Stec moves to block SUNY sites as migrant residences
By Gwendolyn Craig
New York City’s influx of thousands of asylum seekers could be headed upstate, leading some Adirondack Park counties, including Warren, Saratoga and Fulton, to issue emergency declarations. Republican lawmakers are also proposing housing limits and legislation.
Democratic Gov. Kathy Hochul is hoping to expedite work authorizations for asylum seekers to address thousands of open jobs upstate. Her request to the federal government has the support of the New York Farm Bureau, which also called it a Band-Aid to the greater problem. She is also considering using State University of New York campus housing for temporary residences for migrants.
But Hochul’s workforce hopes are not comforting some local government officials.
Warren County Board of Supervisors Chairman Kevin Geraghty issued a state of emergency on Tuesday, concerned an influx of people with no planning could cause strain on the county’s emergency, social services and health services. The order requires hotel, campground and short-term rental owners to obtain permission from the Warren County Board of Supervisors to host immigrants. It also opens up some funding assistance from the state and federal government, according to a news release.
The emergency order lasts until June 22 “unless rescinded or extended by further declaration.”
The emergency order states: “it is anticipated and expected that the City of New York shall unilaterally relocate migrants by bus … to Warren County for an uncommunicated and unknown period of time without any prior communication, coordination, planning and management within the County of Warren.”
The county, which is 932 square miles and includes popular tourist destinations like Lake George, has also formed a task force should asylum seekers arrive. The task force includes representatives from social services, the health department, office of emergency services, sheriff’s office, planning and community development, Glens Falls Hospital and Hudson Headwaters Health Network.
State Sen. Dan Stec, R-Queensbury, proposed legislation on Monday that would prohibit asylum seekers from being housed in SUNY dormitories. There are several SUNY campuses in the North Country including North Country Community College in Saranac Lake. SUNY Plattsburgh, SUNY Potsdam, SUNY Adirondack and Fulton-Montgomery Community College are also not far from the park’s blue line.
“If New York City, home to millions and recipient of extra funding, can’t handle the influx of migrants, there’s no way SUNY campuses and upstate New York are equipped for it,” Stec said in a release. “Passing this crisis onto our taxpayers and our communities is unacceptable.”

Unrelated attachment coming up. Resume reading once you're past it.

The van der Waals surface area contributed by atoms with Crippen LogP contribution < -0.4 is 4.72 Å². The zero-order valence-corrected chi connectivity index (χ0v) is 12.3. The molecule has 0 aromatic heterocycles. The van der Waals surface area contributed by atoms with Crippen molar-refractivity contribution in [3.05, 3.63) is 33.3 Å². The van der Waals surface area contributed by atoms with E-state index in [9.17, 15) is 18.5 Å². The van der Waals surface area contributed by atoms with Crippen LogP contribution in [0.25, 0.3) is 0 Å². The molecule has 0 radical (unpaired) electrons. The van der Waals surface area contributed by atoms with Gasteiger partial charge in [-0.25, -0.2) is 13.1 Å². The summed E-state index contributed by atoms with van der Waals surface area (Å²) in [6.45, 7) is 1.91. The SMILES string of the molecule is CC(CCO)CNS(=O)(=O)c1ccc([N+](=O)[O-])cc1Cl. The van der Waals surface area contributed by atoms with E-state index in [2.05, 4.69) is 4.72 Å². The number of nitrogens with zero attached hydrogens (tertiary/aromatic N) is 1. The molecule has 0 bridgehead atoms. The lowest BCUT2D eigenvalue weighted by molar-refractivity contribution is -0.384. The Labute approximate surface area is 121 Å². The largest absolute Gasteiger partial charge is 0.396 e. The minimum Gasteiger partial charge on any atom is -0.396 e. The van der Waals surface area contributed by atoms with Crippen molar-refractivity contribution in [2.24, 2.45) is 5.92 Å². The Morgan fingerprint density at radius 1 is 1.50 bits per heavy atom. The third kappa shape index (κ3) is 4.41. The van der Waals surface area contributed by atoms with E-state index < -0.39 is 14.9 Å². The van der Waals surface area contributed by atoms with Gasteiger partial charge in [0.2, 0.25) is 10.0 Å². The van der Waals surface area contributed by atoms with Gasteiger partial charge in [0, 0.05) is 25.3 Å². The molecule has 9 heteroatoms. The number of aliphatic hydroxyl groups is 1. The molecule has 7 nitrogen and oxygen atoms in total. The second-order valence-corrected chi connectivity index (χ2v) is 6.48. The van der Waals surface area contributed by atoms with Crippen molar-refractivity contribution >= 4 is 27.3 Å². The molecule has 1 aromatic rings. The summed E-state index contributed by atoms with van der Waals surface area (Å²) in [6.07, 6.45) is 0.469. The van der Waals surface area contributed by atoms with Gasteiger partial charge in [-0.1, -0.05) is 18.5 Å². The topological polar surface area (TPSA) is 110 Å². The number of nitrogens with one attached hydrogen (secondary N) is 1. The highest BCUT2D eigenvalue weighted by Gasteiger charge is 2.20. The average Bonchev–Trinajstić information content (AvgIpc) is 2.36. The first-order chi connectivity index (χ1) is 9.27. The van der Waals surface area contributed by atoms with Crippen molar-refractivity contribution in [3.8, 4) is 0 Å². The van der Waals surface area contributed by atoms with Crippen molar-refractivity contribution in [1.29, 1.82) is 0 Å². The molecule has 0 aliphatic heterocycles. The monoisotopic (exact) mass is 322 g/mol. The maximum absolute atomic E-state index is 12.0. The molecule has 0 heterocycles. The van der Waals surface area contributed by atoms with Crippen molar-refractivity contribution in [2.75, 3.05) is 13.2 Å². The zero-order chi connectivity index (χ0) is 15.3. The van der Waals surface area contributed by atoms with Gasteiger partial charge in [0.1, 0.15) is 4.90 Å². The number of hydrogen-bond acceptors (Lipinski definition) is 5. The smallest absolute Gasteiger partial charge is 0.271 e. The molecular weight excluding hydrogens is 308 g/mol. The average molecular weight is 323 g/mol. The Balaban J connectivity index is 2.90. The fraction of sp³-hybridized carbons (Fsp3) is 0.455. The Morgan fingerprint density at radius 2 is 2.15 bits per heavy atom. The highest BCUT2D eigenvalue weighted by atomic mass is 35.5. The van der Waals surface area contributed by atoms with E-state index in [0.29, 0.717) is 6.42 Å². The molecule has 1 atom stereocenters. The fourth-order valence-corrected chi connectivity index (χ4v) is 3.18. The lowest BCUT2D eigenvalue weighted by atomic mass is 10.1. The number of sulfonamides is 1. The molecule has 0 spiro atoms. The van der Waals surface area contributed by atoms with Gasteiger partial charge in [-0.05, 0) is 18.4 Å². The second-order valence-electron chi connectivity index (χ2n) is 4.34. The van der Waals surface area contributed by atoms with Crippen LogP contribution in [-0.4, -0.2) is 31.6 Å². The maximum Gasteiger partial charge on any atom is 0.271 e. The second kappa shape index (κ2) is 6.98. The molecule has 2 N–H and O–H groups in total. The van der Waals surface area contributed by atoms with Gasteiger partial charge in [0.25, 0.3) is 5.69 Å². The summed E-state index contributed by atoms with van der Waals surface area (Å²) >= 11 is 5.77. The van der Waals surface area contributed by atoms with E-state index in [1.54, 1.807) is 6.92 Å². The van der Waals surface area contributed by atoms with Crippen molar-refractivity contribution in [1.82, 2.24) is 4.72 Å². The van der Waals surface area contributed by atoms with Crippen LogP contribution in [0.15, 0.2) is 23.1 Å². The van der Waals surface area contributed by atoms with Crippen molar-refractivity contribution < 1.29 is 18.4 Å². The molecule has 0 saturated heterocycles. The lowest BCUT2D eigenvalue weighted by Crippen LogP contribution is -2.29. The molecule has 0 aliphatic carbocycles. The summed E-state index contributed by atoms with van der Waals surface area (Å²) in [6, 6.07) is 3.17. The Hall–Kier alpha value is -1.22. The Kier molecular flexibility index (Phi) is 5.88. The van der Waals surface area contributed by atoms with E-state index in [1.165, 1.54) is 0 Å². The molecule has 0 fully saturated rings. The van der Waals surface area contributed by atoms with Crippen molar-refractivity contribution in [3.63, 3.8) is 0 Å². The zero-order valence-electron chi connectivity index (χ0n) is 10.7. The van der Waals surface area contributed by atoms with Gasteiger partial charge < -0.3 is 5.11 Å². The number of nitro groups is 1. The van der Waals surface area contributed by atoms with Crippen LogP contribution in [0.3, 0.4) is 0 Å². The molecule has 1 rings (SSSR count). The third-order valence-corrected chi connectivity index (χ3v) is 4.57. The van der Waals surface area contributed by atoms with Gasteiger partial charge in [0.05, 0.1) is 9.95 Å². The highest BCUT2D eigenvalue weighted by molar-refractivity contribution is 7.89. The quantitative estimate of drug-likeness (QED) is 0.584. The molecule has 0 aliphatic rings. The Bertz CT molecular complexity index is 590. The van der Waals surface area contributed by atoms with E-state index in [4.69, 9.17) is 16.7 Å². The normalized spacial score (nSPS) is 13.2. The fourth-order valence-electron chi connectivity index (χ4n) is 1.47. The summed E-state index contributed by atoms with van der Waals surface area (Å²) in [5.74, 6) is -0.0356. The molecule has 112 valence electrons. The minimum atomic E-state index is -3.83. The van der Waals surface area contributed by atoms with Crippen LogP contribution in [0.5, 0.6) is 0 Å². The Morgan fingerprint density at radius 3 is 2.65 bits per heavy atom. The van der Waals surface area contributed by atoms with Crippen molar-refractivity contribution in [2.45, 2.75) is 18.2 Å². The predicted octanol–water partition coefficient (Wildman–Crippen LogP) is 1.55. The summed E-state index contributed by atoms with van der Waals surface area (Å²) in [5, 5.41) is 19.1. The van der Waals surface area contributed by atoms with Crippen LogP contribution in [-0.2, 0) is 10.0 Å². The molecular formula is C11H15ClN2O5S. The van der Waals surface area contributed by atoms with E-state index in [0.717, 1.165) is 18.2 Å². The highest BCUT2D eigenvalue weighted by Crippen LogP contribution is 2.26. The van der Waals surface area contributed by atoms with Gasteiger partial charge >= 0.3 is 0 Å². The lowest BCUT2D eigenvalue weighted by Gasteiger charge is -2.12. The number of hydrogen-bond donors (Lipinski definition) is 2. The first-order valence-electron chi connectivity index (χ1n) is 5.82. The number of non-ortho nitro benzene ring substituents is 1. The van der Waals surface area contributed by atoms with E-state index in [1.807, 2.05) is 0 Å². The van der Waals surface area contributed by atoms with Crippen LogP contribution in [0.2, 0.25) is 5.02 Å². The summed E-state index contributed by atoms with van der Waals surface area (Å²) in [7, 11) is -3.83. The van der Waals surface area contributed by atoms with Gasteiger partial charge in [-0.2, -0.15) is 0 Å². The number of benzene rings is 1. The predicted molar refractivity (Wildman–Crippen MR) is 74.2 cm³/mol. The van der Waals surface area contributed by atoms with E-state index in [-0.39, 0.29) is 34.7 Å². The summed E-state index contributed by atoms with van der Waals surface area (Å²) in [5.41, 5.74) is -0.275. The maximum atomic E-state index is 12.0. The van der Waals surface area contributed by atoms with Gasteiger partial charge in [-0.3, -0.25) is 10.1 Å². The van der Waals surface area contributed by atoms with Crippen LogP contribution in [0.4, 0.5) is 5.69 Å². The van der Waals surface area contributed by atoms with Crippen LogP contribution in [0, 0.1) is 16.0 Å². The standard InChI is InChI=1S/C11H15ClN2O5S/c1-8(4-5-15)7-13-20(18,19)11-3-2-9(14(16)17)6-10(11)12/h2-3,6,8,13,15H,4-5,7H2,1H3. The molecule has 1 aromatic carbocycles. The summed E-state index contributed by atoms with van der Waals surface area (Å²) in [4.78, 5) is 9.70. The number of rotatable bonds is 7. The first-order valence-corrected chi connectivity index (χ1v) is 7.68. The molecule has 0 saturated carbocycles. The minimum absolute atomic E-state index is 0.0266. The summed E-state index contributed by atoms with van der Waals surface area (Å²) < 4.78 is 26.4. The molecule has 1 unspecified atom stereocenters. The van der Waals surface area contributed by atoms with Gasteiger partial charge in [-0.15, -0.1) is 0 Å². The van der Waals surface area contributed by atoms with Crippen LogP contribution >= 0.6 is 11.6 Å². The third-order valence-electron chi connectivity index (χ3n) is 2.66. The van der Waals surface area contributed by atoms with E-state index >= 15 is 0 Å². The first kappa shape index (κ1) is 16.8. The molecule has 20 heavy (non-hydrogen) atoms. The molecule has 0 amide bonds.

Stec and 19 other Senate Republicans also called on state Comptroller Tom DiNapoli to issue “a full accounting of taxpayer dollars being used by the state to respond to the migrant crisis.” The state’s $229 billion budget lawmakers passed at the beginning of the month, included reimbursement funds of around $1 billion to New York City for asylum seeker costs.
The joint letter to the comptroller said: “While New York City has chosen to be a sanctuary city and has been more than willing to accept the influx of migrants from the southern border crisis, few other municipalities in the state have made such a designation. As such, the rest of the state should not be subjected to the inability of New York City to provide care to these individuals.”
Hochul declared a state of emergency for New York earlier this month after Title 42 expired, a portion of the Public Health Service Act allowing the federal government to restrict immigration during a public health emergency. It was in effect during the COVID-19 pandemic and expired earlier this month. Since then, New York has received over 71,000 asylum seekers, according to news reports.
Sue Klein says
If “asylum seekers” arrive anywhere in the states, without visas, work permits, citizenship, etc how are they permitted to work? Everyone in the North Country needs transportation to work, shop,
Worship etc. Who will provide transportation? Many North Country residents already work multiple jobs to survive. How will this effect them?
Joan Grabe says
People seeking asylum are not looking for an Adirondack vacation. They are looking for a permanent location and a job. Unfortunately the Adirondacks have neither so their arrival would create problems that the towns and counties, lacking resources, could not adequately solve. In other years churches would provide sanctuary to these unfortunate souls but they are not the flourishing institutions they once were. Asylum seekers flock to or are sent to big cities where they have relatives or others who come from their towns or villages. New York City has been inundated with asylum seekers who, like it or not, will remain here in the US for the foreseeable future. The federal and state governments have not been responsive to the increased pressures on NYC and now the surrounding counties are throwing up fire walls to “protect” their communities. From individuals and families who have fled their native countries for a better life. It should be a shared mission to protect and harbor these people and not a moat and drawbridge scenario which politics has created by demonizing border crossers.
LeRoy Hogan says
Will the immigrants be housed in all the camping cabins?